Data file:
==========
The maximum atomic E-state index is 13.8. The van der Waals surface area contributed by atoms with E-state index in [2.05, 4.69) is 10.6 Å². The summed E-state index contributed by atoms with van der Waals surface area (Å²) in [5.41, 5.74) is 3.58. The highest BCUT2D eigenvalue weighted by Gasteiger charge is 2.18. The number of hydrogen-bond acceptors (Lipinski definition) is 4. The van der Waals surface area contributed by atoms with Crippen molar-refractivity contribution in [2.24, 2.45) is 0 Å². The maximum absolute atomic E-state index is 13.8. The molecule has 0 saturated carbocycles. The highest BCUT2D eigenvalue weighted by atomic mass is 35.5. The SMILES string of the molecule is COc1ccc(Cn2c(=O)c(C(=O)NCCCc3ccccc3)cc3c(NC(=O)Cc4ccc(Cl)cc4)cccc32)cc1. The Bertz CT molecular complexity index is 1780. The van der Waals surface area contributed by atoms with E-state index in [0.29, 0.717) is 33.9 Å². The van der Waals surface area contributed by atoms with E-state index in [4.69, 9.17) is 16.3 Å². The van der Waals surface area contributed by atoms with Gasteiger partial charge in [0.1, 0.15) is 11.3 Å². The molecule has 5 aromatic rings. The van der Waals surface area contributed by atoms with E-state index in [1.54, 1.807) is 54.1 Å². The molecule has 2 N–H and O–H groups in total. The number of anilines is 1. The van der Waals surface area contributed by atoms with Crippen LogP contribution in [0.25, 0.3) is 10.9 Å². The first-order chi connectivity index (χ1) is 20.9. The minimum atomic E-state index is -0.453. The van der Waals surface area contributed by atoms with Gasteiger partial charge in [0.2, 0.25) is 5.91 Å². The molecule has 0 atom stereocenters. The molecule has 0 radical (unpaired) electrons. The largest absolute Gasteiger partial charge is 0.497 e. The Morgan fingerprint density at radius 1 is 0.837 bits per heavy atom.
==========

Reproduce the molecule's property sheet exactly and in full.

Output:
The maximum atomic E-state index is 13.8. The van der Waals surface area contributed by atoms with E-state index in [2.05, 4.69) is 10.6 Å². The summed E-state index contributed by atoms with van der Waals surface area (Å²) in [5.41, 5.74) is 3.58. The highest BCUT2D eigenvalue weighted by Gasteiger charge is 2.18. The number of hydrogen-bond acceptors (Lipinski definition) is 4. The van der Waals surface area contributed by atoms with Crippen molar-refractivity contribution in [2.24, 2.45) is 0 Å². The maximum absolute atomic E-state index is 13.8. The molecule has 0 saturated carbocycles. The highest BCUT2D eigenvalue weighted by atomic mass is 35.5. The SMILES string of the molecule is COc1ccc(Cn2c(=O)c(C(=O)NCCCc3ccccc3)cc3c(NC(=O)Cc4ccc(Cl)cc4)cccc32)cc1. The Bertz CT molecular complexity index is 1780. The van der Waals surface area contributed by atoms with E-state index in [0.29, 0.717) is 33.9 Å². The van der Waals surface area contributed by atoms with E-state index in [4.69, 9.17) is 16.3 Å². The van der Waals surface area contributed by atoms with Gasteiger partial charge in [0.1, 0.15) is 11.3 Å². The molecule has 5 aromatic rings. The van der Waals surface area contributed by atoms with E-state index in [1.54, 1.807) is 54.1 Å². The molecule has 2 N–H and O–H groups in total. The number of anilines is 1. The van der Waals surface area contributed by atoms with Crippen LogP contribution in [0.25, 0.3) is 10.9 Å². The first-order chi connectivity index (χ1) is 20.9. The minimum atomic E-state index is -0.453. The van der Waals surface area contributed by atoms with Gasteiger partial charge in [0.2, 0.25) is 5.91 Å². The molecule has 0 atom stereocenters. The molecule has 0 radical (unpaired) electrons. The largest absolute Gasteiger partial charge is 0.497 e. The Morgan fingerprint density at radius 1 is 0.837 bits per heavy atom.